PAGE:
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Curated by Dev Odedra.

 

 

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Sometimes, one has to shake one's head in wonder. on 23rd October 2017, the UK's Financial Conduct Authority issued a notice about what it calls a "cloned firm." It's not a firm, it's a company. It would be really helpful if regulators used language more precisely. Anyway, it was this "Century Finance/Century Finance Services Limited/ Century Finance UK Limited."

The idiot that's running the scam has just sent to me - me, of all people - his pitch.

BIScom Subsection: 

Oh, ACCC, ACCC, ACCC. Have the Australian Competition and Consumer Commission not learned that success is expected and we are remembered by our failures?

And this failure is the result of one bad decision after another.

CoNet Section: 

The USA and Israel are the two most prominent countries which refuse to recognise the International Criminal Court. But the International Criminal Court takes action where it finds it. And US President Trump doesn't like it when US Citizens are affected. Now he's taken the remarkable step of issuing an Executive Order on 11 June 2020 applying sanctions to those involved in the Court. And he's declared a national emergency.

Publication: 

A spam appearing using the name of Santander links to a fake website.

BIScom Subsection: 

The conviction of a solicitor and his practice manager on fraud charges is bad enough.

But what's worse is that the practice manager seems to have been able to get into positions of trust despite a demonstrably untrustworthy history.

FCRO Subsection: 

This morning's crop of overnight spam that made it through the preliminary filters arrived via a contact form relating to this very site. Ordinarily, form spams are either destroyed or reported on, partly because, even using bots, the scams that get through the anti-spam systems on the forms are a cut above the junk that comes in by mail and, often, present new - or at least new to us - threats. This one is carefully crafted, almost as if it's been revised several times to get it right. And, if it were to hit its intended target - investment businesses - it would at least cause a costly waste of time. But only time because, good as it is, it suffers from a significant flaw.

BIScom Subsection: 

While the world is in lockdown and many if not most countries have ordered the closure of barbers' shops and hairdressers' salons, there is something strange.

CoNet Section: 

In the case of R (on the application of Walsh) v Secretary of State for Justice, a convicted sex offender applied for review of a decision to move him from one in-community supervised residence to another. He argued that, inter alia, since being released from prison and into such residence, he had formed a stable relationship which such a move would disrupt. He argued that this would breach his rights under Article 8 of the EU Convention on Human Rights.

Name of Crypto-asset (e.g. bitcoin, ripple) demanded by extortionist:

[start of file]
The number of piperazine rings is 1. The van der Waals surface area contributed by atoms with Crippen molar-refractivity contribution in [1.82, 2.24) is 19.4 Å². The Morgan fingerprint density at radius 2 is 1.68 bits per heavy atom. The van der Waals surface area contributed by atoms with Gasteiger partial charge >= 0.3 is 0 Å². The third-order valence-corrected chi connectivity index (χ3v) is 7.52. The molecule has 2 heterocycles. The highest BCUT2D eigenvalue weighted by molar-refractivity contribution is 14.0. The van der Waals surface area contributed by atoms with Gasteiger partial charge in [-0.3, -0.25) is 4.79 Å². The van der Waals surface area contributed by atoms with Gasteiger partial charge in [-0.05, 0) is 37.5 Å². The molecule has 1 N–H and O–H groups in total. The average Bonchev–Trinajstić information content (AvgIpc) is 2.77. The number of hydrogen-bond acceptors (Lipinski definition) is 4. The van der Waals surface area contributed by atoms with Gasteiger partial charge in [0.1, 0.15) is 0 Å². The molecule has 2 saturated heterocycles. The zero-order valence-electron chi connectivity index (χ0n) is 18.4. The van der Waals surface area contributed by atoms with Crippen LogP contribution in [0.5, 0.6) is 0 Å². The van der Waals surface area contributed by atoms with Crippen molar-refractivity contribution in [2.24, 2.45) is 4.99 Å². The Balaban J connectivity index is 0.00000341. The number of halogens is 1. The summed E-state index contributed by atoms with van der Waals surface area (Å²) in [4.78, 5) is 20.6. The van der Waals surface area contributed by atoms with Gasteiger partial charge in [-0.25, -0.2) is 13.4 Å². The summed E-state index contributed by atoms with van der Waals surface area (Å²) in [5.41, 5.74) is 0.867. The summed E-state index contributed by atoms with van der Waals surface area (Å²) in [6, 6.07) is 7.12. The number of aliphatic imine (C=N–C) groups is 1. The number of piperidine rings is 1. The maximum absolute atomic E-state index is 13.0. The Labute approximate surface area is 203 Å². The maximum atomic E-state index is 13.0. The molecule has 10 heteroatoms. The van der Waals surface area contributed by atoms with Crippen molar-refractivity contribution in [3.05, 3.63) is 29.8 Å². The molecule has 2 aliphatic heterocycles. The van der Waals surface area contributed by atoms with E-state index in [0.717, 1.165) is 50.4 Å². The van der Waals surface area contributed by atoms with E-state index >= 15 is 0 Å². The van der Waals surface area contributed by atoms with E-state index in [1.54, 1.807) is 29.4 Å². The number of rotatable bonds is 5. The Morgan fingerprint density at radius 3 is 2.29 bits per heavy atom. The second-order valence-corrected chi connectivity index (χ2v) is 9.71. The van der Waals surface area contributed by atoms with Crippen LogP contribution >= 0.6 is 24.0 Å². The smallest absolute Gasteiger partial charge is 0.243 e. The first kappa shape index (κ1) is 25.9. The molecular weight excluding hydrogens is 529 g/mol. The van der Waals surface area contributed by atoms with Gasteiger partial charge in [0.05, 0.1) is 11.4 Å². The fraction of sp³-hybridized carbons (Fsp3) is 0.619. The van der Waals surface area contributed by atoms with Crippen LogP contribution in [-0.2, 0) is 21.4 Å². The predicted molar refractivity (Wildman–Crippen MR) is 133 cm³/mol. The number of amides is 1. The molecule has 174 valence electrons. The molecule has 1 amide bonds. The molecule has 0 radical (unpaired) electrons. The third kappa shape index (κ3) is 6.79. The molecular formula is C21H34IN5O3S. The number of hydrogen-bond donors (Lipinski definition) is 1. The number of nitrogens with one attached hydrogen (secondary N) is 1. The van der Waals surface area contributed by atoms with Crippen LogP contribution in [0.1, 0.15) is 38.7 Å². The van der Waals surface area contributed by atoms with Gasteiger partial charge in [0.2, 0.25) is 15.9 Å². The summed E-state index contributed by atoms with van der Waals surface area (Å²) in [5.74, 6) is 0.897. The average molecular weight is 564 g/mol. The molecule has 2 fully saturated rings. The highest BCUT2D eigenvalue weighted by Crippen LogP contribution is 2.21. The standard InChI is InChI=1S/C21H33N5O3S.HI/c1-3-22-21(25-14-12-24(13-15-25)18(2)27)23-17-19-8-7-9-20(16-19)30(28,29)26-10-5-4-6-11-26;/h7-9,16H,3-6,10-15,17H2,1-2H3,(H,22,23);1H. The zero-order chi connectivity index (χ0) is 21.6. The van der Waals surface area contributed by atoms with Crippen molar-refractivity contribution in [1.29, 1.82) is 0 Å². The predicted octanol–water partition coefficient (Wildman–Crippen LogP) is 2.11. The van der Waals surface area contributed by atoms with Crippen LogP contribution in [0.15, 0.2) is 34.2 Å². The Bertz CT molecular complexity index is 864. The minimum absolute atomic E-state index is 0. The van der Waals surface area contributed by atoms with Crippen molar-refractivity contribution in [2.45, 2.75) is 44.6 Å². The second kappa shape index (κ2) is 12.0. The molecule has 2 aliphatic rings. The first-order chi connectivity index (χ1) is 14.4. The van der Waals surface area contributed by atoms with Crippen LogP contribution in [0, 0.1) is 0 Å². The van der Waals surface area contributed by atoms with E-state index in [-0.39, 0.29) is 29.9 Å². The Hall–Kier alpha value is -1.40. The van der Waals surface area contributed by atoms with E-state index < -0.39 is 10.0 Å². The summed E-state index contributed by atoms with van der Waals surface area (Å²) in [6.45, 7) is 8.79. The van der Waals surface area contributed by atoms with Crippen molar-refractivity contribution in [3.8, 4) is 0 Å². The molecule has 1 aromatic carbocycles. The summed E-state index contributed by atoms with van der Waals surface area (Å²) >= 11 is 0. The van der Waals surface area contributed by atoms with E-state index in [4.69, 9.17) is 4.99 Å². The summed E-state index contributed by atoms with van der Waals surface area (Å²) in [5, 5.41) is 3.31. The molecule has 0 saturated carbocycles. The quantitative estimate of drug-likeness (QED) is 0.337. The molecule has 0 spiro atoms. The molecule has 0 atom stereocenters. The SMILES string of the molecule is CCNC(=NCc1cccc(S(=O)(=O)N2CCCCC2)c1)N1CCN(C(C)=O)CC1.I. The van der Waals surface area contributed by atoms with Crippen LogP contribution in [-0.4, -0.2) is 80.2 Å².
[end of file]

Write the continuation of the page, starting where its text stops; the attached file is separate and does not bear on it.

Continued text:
bitcoin

GlobalKYC -Suspicious Wallet Number: 

16KfJgmrHrKWS54EjTzgYa3cTmHM8QGHyw

One can understand the logic - the Malaysian government has a tendency to make its laws out of the public eye, then to announce an in-force date and then, when everyone moans they aren't ready, to postpone it. Getting a postponement works for e.g. so-called "e-hailing" drivers. The public likes them and so a few hashtags go a long way. But there is little public sympathy for companies and even less when there is a suggestion that the new law is designed to reduce corruption.

In a congressional hearing in 1987, US Congressman Norman F Lent of New York put it to the Chairman of the USA's Securities and Exchange Commission, John SR Shad that Rudolph William Louis ("Rudy") Giuliani, then the US Attorney for the Southern District of New York, had a better public relations office than the SEC, it appearing that it was his office that had done all the work in the insider dealing case centred around Boesky, Milken, Levine and Drexel, Burnham, Lambert. Shad's explanation of the relationship which holds good today.

BIScom Subsection: 

Ngel Morris-Cotterill's blog from www.countermoneylaundering.com

It's been going on for weeks, the deluge of spam about personal protective equipment of one sort of another. But this one is special.

CoNet Section: 

They say, at the end "this is not invoice." But by the time you get that far, you've already been sucked in.

CoNet Section: 

There's a question mark over the sense of allowing tv advertising and - worse - actual gambling on TV. In the UK, it all goes back to Labour's Gordon Brown who decided that the UK's economy would be served by a massive relaxation of the laws on gambling, especially casinos. Suddenly, gambling was cool - after all "Cool Britannia" was Noo Labour's central policy, chummy first names and all.

The end result was an explosion of gambling of many kinds. And that meant competition in an expanding market. Late night, drunk or sexually frustrated TV watchers were offered a choice - soft (sometimes not so soft) porn, often masquerading as documentaries - and games in which telephone customers bet on televised casino games - or phoned a woman who appeared on their screen, her g-string being her...

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